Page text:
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NASA's Working on a Helicopter That'll Fly on Mars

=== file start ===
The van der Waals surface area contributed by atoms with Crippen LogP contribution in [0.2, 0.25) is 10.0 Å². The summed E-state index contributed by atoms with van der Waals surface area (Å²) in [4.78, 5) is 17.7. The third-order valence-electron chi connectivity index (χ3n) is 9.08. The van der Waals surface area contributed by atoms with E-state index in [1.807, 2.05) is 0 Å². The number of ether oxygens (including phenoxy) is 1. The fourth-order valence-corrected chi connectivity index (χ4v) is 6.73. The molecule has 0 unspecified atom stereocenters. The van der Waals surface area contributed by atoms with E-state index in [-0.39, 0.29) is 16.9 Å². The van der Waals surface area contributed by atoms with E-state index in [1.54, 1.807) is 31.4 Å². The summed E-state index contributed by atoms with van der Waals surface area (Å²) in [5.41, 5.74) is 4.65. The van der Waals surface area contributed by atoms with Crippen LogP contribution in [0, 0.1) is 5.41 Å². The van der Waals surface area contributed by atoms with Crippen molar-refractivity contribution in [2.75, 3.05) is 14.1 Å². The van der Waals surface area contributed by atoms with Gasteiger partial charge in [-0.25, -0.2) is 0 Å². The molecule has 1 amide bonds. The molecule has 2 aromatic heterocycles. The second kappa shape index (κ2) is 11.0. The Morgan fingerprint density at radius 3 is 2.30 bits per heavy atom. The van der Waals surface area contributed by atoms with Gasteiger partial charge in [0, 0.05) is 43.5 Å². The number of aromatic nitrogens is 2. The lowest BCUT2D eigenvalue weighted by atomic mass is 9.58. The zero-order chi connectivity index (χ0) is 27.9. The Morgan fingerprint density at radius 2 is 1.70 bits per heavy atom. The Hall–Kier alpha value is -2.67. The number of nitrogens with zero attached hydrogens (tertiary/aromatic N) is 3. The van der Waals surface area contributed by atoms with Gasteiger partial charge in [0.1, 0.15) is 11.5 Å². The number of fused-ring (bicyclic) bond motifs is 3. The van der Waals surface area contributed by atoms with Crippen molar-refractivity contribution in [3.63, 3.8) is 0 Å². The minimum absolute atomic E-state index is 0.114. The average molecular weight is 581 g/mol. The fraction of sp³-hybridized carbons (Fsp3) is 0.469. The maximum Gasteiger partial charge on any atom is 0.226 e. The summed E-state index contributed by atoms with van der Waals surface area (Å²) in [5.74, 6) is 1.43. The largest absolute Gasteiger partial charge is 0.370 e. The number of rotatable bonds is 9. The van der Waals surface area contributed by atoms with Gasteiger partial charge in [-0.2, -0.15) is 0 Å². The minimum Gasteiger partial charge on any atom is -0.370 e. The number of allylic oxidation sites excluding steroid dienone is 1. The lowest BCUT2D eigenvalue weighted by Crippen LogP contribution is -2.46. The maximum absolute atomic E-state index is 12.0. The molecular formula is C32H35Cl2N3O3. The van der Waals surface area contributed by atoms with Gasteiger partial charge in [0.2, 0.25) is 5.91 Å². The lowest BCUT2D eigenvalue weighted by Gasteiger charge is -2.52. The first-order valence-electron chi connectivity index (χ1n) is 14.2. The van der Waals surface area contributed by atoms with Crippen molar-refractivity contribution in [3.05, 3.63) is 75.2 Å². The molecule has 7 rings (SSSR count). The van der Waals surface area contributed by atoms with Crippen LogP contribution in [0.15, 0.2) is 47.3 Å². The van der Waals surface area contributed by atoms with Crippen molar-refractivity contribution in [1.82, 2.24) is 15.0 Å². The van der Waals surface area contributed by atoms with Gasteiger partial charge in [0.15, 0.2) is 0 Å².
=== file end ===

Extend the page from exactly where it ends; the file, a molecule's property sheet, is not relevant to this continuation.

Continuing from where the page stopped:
This week marks the 11th anniversary of the landing of the Mars Rover Opportunity. It’s been an incredible run for the little robot, and such a success that NASA is planning out what new technologies future missions might include. And it looks like future rovers could get flying companions. NASA scientists at the Jet Propulsion Laboratory in California have unveiled a prototype helicopter drone that could be added to Mars rovers launched in the future. Because you can’t exactly jet over to Mars to dislodge a rover that gets stuck, NASA engineers must be absolutely sure of the path ahead before making any move. They can use the Mars Reconnaissance Orbiter to take pictures of potential routes, but photographs taken from more than 150 miles away aren’t nearly as good as those shot from just above the ground. That’s why a drone could be the answer. The scientists have designed a 2.2-pound (on Earth, at least) twin-rotor helicopter that is roughly 3.6 feet from one blade tip to the other. The body is about the size of a tissue box, with four spindly legs poking out from just beneath the bottom of the rotors. More via WIRED.

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